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A small triumph

Sandy Cameron

Liu Jiayin, Oxhide Liu Jiayin, Oxhide
In awarding Liu Jiayin the Asian DV Prize for her small masterpiece Oxhide (2004) at the 29th Hong Kong International Film Festival this year, the jury commended her for "demonstrating the new possibility of cinema, and radicalising the process of filmmaking." While such hyperbole risks saddling the 23 year old director and her work with unrealistic expectations, Oxhide is the type of startling, refreshing film, at once experimental and familiar, that can revitalise the most jaded of viewers. Liu, a student of the Beijing Film Academy, is surely destined for larger stages than the theatre of the Hong Kong Science Museum lecture hall.

Oxhide captures the domestic squabbling of a small family (father, mother, daughter) in their cramped apartment as the family leather goods business endures recession. The narrative plays out in one location across just 23 shots on grainy digital video. From such stylistic minimalism and a seemingly banal narrative premise comes an engaging work that combines abstract formal composition with tender, humorous and honest domestic warmth.

Remarkably, Liu operated the camera, recorded sound, was production designer, edited and stars in the film. Her real mother and father play the parent characters. The resemblance to a home movie or any youthful amateurism ends there: the meticulous framing, staging and selection of conversational fragments reveals an astute cinematic mind. The shots are composed so as to give a disconcerting spatial perspective on the family flat; the family appear to have only a few square metres to live in. Lamps, leather materials and curios clutter the frame and obscure the protagonists, and the home is under-lit, completely masking room corners and silhouetting faces. It is interesting to note that each shot remains static, the immobility focusing the viewer’s attention on the intricate movement and staging.

Liu’s unusual camera angles sometimes focus on the cast’s midsections rather than faces, with off-screen dialogue and action more than enough to pique curiosity. A conversation seemingly about the significance of the heritage and style of scripting Chinese characters turns out to be, after a printer spits a flyer into frame, a chat about the layout of a brochure advertising a half price sale. The film is full of these revelatory moments, with humour often underpinning serious scenarios.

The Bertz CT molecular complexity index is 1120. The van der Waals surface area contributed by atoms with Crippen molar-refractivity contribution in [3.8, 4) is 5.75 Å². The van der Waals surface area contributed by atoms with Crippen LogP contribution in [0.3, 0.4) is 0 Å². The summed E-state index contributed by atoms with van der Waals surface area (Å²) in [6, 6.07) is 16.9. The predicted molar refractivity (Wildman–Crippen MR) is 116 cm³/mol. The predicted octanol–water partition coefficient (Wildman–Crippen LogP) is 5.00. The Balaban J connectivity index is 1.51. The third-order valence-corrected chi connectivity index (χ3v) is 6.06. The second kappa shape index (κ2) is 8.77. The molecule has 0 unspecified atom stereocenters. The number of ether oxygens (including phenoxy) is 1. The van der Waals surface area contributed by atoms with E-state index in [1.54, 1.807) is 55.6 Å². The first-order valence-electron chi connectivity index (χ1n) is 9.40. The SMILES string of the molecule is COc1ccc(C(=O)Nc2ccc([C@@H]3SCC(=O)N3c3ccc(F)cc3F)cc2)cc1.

Indeed, such a contained, spare and personal piece is saved from being merely an exercise in low fidelity aesthetics by extensive use of irony, humour and affection for the characters. Despite the strained times through which the family lives, a genuine emotional warmth suffuses Liu’s non-figurative compositions. The film effectively taps into family dynamics as recognisable in suburban Australia as they are in provincial China. Liu, whose diminutive stature is a source of constant angst for her father, is plied with dairy products in an attempt to stretch her frame beyond the 5 foot mark. The eager patriarch then enforces his daily ritual of measuring her height against a doorframe. "If anything, you’re getting shorter!", he wails at his full-grown daughter after one such check. There are some excellent dinner table scenes, in which the bickering family air their quotidian grievances. The exchanges are well observed, relating to the annoyances of loud noodle-slurping rather than any real aggressive tension. However, the family’s precarious financial situation is always in the foreground, as is the father’s obsession with saving face.

Oxhide draws immediate comparisons with the work of Abbas Kiarostami, in particular the recent Ten (2002) and Five (2003), and Liu cites the Iranian veteran as her primary influence. However, where a film like Ten has one straightforward camera set-up and Five no immediately tangible narrative thread, Oxhide manages to bring together the traditions of conceptual artwork with domestic drama and comedy.

Liu, like her hero, obviously enjoys blurring the line between documentary and fiction. While casting her family and articulating their financial difficulties and domestic squabbling may seem like a strand of neo-realism, this is offset by a visual style distancing the film from the kitchen-sink tradition. Liu pulls off the difficult trick of capturing the raw sentiment of neo-realism while still experimenting with a deliberately alienating visual style.

It seems that countries in the Asia region take it in turns to produce the world’s most challenging art cinema each year. 2005 switches the spotlight to mainland China, with the Chinese Renaissance and Asian DV programs at the Hong Kong International Film Festival offering a range of thought provoking, visually stunning works. While its grassroots, underground pedigree makes Oxhide not entirely representative of China’s recent output, it does focus attention on the innovative potential of the mainland’s new breed of filmmakers.

Oxhide, director/writer Liu Jiayin, People’s Republic of China, 2004

Oxhide was awarded the Asian DV Prize at the 29th Hong Kong International Film Festival, March 22-April 6.

RealTime issue #67 June-July 2005 pg. 22

© Sandy George; for permission to reproduce apply to [email protected]

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